continued from page 22 reasonably fit, the Heinrichs felt extra training was necessary. They saw other people, who appeared fit, stop and turn back because the hike was more difficult than anticipated. Fortunately, there were plenty of local hiking trails with varying degrees of difficulty they could use. “We trained entirely in the Ashland watershed,” says Bill Heinrich. He created an Excel spreadsheet to track their training. By recording elevations reached and miles hiked, the Heinrichs could get a feel for how fit they were and what they still needed to do. SWITZERLAND Some of their hiking trails included the Jabberwocky and Bandersnatch. Each one helped improve the couple’s stamina and endurance in preparation for the big event. “We don’t have mountains here like the Alps, but 13 miles up Mt. Ashland tests your ability to climb,” says Suzanne Heinrich. They carried full backpacks for the last month to bring their training to the next level.

first aid. Finding the perfect pair of shoes was also a pivotal part of their preparation. A high quality pair of boots or shoes was a worthwhile investment. “Train with your shoes,” advises Bill Heinrich, “and put a bunch of miles on them before going.”

Let’s get physical

Exercise and physical fitness were a regular part of the Heinrichs’ lives long before they did the Tour du Mont Blanc. Even though the couple routinely hiked and cycled, they began specific training for the tour in March. “To prepare, we hiked over 700 miles, with an accumulated elevation gain in excess of 134,000 feet,” explains Suzanne Heinrich. They hiked almost every day, or every few days, until the week before flying to Geneva, Switzerland. Each of their hikes were about two hours, or up to eight hours, per day. While many sources state you can hike the Tour du Mont Blanc if

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Exhausting and rewarding

The Tour du Mont Blanc is physically and mentally challenging. The Heinrichs hiked up to 11 hours a day over uneven terrain and were confronted with steep ascents and descents. “Steep elevation gains were at least 2,000 feet, and up to more than 4,300 feet each day,” explains Suzanne Heinrich. After a rough second day due to jet lag and a 9-hour time difference, the couple’s outlook brightened. Exhilaration replaced exhaustion. “I was in the groove and loving it!” says Suzanne Heinrich. The Heinrichs’ pilgrimage taught them to live life to the fullest, they report. Traveling light also showed the couple that you don’t need a lot of material things to be happy. “My faith was strengthened each day I hiked,” explains Suzanne Heinrich. The Heinrichs are happier and healthier after completing the Tour du Mont Blanc. “I have great calf muscles now,” jokes Suzanne Heinrich, “and I’ve learned to be grateful.”

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DECEMBER

Events Calendar

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CPR & AED CERTIFICATION CLASS 9 A.M. – 11 A.M. • ASHLAND FAMILY YMCA, 540 YMCA WAY, ASHLAND CONTACT INFO: 541.482.9622, www.ashlandymca.org American Red Cross certification classes for adult/child CPR and AED. Y-members pay $30. Community members pay $40.

GRANTS PASS WINTER GROWERS’ MARKET 9 A.M. – 1 P.M. • JOSEPHINE COUNTY FAIRGROUNDS COMMERCIAL BUILDING CONTACT INFO: 541.816.1144, www. growersmarket.org A heated, indoor market event showcasing local food products and crafts. Shoppers will find organic beef, artisanal cheeses, honey products, winter produce, eggs, woodcrafts, jewelry and more. The market will also be held on December 17.

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LOW-COST PET VACCINATIONS 11 A.M. – 1 P.M. • JACKSON COUNTY ANIMAL SHELTER, 5595 S. PACIFIC HIGHWAY 99, PHOENIX CONTACT INFO: 541.774.6654, www.fotas.org/keep-in-touch/monthly-events/ Give your pet the gift of good health and protection. Pets must be at least 8-weeksold and in good health. Vaccinations are $10 each. Nail trimming is available for $5. Stop at the ATM, because the shelter only accepts cash for these services. Vaccination clinics are held the third Saturday of every month.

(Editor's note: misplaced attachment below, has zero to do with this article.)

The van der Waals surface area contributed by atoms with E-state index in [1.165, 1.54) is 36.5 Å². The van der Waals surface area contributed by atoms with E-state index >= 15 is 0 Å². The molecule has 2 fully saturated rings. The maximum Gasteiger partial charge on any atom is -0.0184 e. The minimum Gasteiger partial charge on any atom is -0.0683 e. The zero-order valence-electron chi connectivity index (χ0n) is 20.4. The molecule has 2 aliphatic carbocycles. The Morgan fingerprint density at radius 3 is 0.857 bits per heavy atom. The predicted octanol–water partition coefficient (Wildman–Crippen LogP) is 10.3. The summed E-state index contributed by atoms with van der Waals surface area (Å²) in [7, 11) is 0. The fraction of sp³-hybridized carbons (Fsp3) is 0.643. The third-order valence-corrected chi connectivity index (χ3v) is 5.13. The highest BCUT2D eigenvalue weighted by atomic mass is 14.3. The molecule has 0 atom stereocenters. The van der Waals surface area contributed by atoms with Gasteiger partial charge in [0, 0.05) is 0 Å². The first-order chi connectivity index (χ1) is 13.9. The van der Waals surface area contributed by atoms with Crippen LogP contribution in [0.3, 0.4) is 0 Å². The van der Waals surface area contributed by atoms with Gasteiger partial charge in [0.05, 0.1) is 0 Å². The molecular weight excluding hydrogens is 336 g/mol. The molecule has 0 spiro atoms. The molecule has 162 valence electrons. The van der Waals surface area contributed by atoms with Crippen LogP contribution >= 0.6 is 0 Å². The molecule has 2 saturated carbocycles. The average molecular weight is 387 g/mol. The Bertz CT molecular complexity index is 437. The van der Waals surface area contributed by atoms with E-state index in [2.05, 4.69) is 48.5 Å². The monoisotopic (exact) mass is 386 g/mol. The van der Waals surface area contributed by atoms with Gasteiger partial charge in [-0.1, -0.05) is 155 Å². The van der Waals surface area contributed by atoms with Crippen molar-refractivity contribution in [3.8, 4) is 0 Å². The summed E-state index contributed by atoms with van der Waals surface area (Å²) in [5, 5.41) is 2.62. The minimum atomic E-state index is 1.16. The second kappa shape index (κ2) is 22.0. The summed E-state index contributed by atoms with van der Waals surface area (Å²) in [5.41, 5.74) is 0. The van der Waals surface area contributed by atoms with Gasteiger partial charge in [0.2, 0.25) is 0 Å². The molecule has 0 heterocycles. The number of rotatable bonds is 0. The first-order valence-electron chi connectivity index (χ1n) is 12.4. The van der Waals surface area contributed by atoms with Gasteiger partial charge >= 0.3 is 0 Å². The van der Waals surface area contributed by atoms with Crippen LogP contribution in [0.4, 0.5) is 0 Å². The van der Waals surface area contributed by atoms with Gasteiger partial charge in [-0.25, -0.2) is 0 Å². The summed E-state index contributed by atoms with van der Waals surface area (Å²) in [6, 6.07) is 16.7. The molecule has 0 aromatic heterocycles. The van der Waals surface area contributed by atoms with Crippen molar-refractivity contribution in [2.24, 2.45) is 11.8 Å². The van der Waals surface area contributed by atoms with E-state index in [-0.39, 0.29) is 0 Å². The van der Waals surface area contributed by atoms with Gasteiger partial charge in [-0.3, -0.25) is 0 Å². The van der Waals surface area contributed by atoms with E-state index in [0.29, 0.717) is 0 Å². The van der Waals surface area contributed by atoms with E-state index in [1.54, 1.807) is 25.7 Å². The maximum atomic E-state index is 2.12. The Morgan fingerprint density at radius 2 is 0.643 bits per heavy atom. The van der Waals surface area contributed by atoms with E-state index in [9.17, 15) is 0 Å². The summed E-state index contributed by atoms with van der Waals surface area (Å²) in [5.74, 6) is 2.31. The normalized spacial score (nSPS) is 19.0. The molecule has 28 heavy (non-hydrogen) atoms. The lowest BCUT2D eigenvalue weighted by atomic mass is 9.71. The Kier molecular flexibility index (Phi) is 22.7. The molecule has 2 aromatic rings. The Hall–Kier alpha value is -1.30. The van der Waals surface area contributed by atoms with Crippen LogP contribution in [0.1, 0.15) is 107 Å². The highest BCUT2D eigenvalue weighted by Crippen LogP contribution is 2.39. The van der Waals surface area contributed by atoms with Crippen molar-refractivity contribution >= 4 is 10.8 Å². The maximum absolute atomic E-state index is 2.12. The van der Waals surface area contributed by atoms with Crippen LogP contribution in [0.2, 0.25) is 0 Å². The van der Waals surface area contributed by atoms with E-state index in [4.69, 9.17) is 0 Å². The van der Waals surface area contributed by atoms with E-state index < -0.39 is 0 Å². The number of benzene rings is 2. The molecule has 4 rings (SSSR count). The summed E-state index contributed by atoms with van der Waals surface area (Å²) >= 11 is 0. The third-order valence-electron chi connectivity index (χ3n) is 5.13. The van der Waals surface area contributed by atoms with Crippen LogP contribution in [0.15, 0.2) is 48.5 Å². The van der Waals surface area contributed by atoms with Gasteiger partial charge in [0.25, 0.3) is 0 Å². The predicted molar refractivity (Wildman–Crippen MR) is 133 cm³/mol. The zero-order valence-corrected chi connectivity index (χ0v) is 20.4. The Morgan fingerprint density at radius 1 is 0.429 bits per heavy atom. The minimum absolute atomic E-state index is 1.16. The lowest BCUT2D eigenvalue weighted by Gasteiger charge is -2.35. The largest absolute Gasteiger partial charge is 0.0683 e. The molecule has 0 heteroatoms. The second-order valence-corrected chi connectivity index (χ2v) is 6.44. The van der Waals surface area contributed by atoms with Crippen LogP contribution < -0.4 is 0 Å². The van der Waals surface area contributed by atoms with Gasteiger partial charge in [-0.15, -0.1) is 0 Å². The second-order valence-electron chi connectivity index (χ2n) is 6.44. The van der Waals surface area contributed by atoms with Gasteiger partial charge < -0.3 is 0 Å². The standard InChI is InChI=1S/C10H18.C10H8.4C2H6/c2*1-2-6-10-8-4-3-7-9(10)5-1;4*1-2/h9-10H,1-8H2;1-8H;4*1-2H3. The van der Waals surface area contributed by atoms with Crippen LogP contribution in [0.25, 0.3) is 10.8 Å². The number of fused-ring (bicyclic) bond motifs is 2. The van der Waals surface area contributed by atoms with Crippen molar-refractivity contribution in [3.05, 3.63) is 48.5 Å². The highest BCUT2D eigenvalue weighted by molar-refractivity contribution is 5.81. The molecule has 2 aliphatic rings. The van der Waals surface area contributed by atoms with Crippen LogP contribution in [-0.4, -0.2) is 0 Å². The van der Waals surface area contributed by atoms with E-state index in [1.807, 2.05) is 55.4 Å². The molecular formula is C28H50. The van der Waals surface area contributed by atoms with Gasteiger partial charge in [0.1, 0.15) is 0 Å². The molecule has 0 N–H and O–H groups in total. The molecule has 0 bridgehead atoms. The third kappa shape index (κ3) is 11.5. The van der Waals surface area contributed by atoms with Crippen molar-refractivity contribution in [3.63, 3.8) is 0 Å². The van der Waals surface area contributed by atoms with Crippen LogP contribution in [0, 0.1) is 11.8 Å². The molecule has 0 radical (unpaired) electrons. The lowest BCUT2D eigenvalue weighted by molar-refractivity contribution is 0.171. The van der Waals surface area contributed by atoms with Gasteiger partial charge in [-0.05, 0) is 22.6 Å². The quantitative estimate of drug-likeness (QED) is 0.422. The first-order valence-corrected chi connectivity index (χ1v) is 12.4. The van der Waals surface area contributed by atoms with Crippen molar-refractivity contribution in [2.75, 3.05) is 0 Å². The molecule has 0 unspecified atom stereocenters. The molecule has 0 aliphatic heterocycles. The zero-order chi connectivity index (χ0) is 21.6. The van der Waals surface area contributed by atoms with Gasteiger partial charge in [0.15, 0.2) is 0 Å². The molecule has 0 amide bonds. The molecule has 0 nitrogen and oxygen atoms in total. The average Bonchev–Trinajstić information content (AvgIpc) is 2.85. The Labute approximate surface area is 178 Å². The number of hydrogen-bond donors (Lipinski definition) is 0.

DO YOU HAVE AN EVENT YOU’D LIKE TO PROMOTE ON OUR EVENTS CALENDAR? Please email crose@mailtribune.com and include the following information: Event title, date, time, location, contact information and a brief description including any required fees. Please note: Event information must be received at least 60 days in advance to be considered for publication in Oregon Healthy Living. We’re currently accepting submissions for event dates between February 6 & 28, 2017.

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DECEMBER

Events Calendar

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MEDFORD UGLY SWEATER 5K 8 A.M. • 101 S BARTLETT ST., MEDFORD CONTACT INFO: www.medforduglysweater5k.com Dig deep to the back of the closet for your ugliest holiday sweater and support the Jackson County Foster Parent Association. This untimed fun run/walk begins at 9 a.m. Advance registration is $25 for adults and $10 for kids.

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EXPLORATIONS OF AGING BOOK GROUP 2 P.M.-3:30 P.M. • ASHLAND BRANCH LIBRARY, 410 SISKIYOU BOULEVARD, ASHLAND CONTACT INFO: 541.774.6996, www.jcls.org A new book group centered on topics of aging will meet on the third Wednesday of the month. The book for this meeting is “Being Mortal: Medicine and What Matters in the End” by Atul Gawande. The discussion group will be facilitated by Gaea Yudron. All are welcome to join. CRATER LAKE RANGER-GUIDED SNOWSHOE WALKS 1 P.M. • RIM DRIVE, CRATER LAKE CONTACT INFO: 541.594.3100, www.craterlaketrust.org Free park entrance, free tour and snowshoes provided free! Take a one-mile walk through snow-covered forests and meadows at Crater Lake. No previous snowshoeing experience needed, but space is limited and reservations are recommended. Tour takes about two hours.

Saturday & Sunday

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ANNUAL WINTER WHALE WATCHING WEEK Tuesday, December 27 - Saturday, December 31, 2016 • THE OREGON COAST CONTACT INFO: 541.765.3407 During this designated week, the “Whale Watching Spoken Here” program places volunteers at 26 watch sites along the coast to help visitors spot whales. Learn more about the gray whales that migrate each year and cross an item off your bucket list if you are lucky enough to see some.